This week, Product School hosted Matt Resman, Senior Product Manager at Meta, for a special #AskMeAnything session. Matt gave tips on how to break into Product Management at Meta and other companies, and what traits successful Product Leaders have.
Matt is a strategic Senior Product Manager with a demonstrated ability to perform in dynamic, fast-paced, high tech, entrepreneurial environments. Currently, Matt works at Meta as a Product Leader for Facebook Reality Labs.
Before this, he was at Google as a Product Manager. He has managed multi-disciplined teams in the development and launch of innovative products using a highly collaborative approach. Prior to that, he held the position of Director of Product Management and Marketing at MirraViz and as a Senior Product Marketing Manager at BridgeLux.
Matt is experienced in building strong customer relationships, consolidating and communicating customer needs, and establishing well-founded technical product strategies.
What is your top tip for getting noticed and scoring an interview for a PM role at Meta?
Not answering this from a Meta standpoint, but in general. The key things that will help you stand out in the Product Management world are:
- Be yourself, there is no specific mold that every Product Manager falls into. You are a sum of your experiences; the unique perspective that you bring is what people are looking for.
- Creativity, innovation and ability to think outside the box are always key. Don’t get stuck trying to think about a problem through a specific lens, always be thinking about the broader picture and the large impact you can have.
- Lastly, network with people who are at the companies you want to work at, its amazing how helpful people can be!
What are the main competencies do you believe a Product Leader must have?
Typically I find product leaders have the following traits:
- Quickly get alignment in an organization that has differing opinions.
- Ability to comfortably move forward without having all of the data and readjusting as learnings come in.
- Someone who can dig deep while also being able see how the bigger picture comes together.
- Someone who is a team player and can empathise with others on the team.
Another interesting article: Characteristics of Exceptional Product Managers
What template do you use to update your immediate boss (Director of Product)? And how often?
Good question. It really varies based on the manager and the relationship you have with them. Here are a few different things I have done in the past:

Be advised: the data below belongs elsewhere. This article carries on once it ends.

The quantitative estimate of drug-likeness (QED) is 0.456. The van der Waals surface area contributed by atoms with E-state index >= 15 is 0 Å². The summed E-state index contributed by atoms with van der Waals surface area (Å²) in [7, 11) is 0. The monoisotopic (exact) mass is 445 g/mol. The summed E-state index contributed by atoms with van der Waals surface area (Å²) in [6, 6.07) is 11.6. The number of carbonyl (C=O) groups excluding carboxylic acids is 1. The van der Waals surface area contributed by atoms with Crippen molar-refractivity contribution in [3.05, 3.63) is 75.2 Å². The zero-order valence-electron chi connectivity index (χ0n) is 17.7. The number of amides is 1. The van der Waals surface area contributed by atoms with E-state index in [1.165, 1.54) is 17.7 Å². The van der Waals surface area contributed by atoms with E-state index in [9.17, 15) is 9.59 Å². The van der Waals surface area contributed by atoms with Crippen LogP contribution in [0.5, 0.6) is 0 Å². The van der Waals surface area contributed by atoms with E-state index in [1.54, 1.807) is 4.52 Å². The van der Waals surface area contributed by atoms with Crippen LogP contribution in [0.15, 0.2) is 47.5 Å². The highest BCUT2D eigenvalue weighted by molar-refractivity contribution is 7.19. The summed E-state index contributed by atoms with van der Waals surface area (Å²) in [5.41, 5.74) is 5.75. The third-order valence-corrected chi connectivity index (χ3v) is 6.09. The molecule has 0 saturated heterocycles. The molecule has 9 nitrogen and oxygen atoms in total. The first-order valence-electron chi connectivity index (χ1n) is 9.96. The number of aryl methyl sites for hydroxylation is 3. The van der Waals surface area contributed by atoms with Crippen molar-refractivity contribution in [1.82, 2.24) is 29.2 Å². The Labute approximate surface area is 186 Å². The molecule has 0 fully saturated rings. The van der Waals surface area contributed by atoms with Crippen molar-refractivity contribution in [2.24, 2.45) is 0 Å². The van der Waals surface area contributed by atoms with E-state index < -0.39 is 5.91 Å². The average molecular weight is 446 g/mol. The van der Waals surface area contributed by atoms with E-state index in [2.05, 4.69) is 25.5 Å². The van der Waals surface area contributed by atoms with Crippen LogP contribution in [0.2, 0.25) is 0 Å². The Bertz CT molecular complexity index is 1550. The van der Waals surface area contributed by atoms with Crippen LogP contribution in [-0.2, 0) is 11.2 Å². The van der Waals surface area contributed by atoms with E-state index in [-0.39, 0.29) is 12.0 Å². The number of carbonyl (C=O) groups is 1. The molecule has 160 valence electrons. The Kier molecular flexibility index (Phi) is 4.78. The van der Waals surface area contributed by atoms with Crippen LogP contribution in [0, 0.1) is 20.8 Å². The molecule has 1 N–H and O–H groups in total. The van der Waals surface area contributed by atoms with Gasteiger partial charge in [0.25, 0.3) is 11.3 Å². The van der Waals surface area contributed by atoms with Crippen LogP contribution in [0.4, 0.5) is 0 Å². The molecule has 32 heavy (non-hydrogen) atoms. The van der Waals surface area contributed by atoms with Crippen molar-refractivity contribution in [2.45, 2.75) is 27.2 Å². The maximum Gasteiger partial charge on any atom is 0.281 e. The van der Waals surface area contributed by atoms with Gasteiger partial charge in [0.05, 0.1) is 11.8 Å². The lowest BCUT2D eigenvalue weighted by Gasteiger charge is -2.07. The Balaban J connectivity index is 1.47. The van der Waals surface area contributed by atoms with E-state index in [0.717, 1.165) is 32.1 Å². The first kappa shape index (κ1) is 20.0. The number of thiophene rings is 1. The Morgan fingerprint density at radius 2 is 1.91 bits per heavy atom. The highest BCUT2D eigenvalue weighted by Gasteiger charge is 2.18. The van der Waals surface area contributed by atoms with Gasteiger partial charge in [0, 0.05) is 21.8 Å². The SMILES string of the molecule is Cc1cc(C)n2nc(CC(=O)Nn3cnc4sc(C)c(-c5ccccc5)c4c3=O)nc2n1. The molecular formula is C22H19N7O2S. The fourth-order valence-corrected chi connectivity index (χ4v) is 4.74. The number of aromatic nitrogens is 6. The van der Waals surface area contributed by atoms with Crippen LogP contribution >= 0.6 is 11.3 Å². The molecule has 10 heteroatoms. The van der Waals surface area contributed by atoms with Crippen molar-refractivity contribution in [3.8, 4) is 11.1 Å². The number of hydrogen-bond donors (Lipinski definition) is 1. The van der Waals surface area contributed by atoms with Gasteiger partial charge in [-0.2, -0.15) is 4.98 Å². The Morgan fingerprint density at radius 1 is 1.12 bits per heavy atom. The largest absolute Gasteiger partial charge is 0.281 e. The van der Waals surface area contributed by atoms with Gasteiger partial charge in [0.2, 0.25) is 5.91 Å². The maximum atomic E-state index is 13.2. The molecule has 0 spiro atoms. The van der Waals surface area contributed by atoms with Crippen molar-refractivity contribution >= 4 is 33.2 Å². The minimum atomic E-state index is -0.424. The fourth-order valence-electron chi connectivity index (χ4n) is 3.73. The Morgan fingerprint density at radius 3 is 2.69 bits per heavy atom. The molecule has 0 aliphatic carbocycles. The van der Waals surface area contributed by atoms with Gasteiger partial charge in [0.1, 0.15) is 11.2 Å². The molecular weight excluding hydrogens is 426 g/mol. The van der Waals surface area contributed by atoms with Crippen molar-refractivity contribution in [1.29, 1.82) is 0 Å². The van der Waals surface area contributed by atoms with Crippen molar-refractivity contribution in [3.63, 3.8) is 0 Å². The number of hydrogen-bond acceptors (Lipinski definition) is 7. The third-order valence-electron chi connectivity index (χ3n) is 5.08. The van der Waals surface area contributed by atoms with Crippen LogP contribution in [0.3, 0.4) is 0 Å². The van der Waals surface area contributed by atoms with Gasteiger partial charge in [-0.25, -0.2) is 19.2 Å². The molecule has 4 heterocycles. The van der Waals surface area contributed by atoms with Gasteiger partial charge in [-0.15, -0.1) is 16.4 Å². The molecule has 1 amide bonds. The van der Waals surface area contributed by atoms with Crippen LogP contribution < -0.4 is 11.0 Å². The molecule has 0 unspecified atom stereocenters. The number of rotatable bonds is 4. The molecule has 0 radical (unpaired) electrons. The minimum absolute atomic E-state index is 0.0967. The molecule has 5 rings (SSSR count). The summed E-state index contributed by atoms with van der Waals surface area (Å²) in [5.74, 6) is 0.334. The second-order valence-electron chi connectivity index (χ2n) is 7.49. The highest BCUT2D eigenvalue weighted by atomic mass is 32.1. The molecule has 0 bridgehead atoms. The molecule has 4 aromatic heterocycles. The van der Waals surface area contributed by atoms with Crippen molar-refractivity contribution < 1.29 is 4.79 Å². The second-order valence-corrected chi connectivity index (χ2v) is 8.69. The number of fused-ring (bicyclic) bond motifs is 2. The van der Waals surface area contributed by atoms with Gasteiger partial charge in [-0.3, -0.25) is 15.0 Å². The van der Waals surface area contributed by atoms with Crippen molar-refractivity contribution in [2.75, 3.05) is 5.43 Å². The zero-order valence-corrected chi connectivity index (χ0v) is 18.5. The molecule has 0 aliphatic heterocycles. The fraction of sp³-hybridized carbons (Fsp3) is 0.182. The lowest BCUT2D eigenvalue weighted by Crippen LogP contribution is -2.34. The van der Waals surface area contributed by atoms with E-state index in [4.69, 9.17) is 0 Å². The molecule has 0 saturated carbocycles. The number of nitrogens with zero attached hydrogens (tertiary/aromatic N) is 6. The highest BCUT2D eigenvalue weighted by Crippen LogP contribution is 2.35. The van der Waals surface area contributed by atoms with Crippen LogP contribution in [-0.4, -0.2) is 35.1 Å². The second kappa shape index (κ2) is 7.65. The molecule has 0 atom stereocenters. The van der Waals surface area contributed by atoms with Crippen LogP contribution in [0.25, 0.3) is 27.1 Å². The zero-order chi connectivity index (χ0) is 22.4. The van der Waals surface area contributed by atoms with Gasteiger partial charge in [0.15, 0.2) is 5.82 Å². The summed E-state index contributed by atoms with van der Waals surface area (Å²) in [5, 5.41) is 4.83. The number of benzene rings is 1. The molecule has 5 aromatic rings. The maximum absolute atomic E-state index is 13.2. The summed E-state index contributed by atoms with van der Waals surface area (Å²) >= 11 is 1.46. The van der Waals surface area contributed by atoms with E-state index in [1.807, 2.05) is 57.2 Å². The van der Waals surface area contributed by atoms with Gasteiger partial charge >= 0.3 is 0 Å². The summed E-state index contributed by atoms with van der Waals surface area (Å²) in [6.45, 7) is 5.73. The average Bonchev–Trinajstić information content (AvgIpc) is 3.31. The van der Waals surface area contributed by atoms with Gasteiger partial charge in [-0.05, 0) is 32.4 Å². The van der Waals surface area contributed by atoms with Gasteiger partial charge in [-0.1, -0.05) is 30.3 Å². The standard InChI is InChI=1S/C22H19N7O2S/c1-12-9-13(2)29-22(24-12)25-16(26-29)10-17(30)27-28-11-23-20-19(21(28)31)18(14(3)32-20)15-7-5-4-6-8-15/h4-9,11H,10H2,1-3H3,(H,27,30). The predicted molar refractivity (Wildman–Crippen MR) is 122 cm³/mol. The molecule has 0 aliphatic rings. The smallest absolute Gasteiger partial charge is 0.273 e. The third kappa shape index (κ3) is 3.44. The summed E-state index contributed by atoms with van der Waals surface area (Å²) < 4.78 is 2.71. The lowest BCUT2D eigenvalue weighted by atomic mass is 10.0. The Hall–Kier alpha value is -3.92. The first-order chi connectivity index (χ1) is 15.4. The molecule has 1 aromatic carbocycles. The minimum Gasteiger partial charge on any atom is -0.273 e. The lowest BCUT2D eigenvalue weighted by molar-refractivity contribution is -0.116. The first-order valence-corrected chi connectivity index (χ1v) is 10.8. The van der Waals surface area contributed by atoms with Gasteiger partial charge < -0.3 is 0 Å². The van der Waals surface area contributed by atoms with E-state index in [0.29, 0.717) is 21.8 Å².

- For managers that want to have a more formal relationship I typically have a doc that outlines the current projects we are working on, the status for each one, any blockers that we are running into and areas where I could use their help. I leave this doc in a shared folder that we can both access and will review with them in my 1:1s.
- For managers that prefer a less formal relationship I typically keep a 1:1 doc that has basic discussion points I want to bring up in our 1:1s and discuss at that time. Typically with these managers I also just send them informal emails or chats to keep them up to date.
As for cadence this really comes down to your manager’s preference, but for your immediate manager weekly is good, for skip level an above bi-weekly or monthly seems to work well.
Currently our Product Managers use a combination of Miro, Jira, Excel to manage ideas, prioritisation, documenting visions, Objectives, Key Results. Is there one tool you have found to consolidate these?
This is a question that pops up a lot. I don’t have an answer that is “XYZ tool works best.” What I find is using the simplest tool possible helps. As a Product Manager you need to be able to work with different organizations that typically have different tools and methods for doing things. Trying to jumble and manage all of these at once can be very difficult. So find a tool that is simple and something that you find yourself going back to all the time. For me, the best way I find to organize information is in a spreadsheet and use slide decks or docs to expand on my strategy and vision.
Any final advice?
One final piece of advice: as you look to break into PM roles, remember that companies want you and your unique experiences. Everyone has a different skill set that they bring to the table, be sure to highlight and embrace your unique skills and abilities, these are what will set you apart and help you be successful!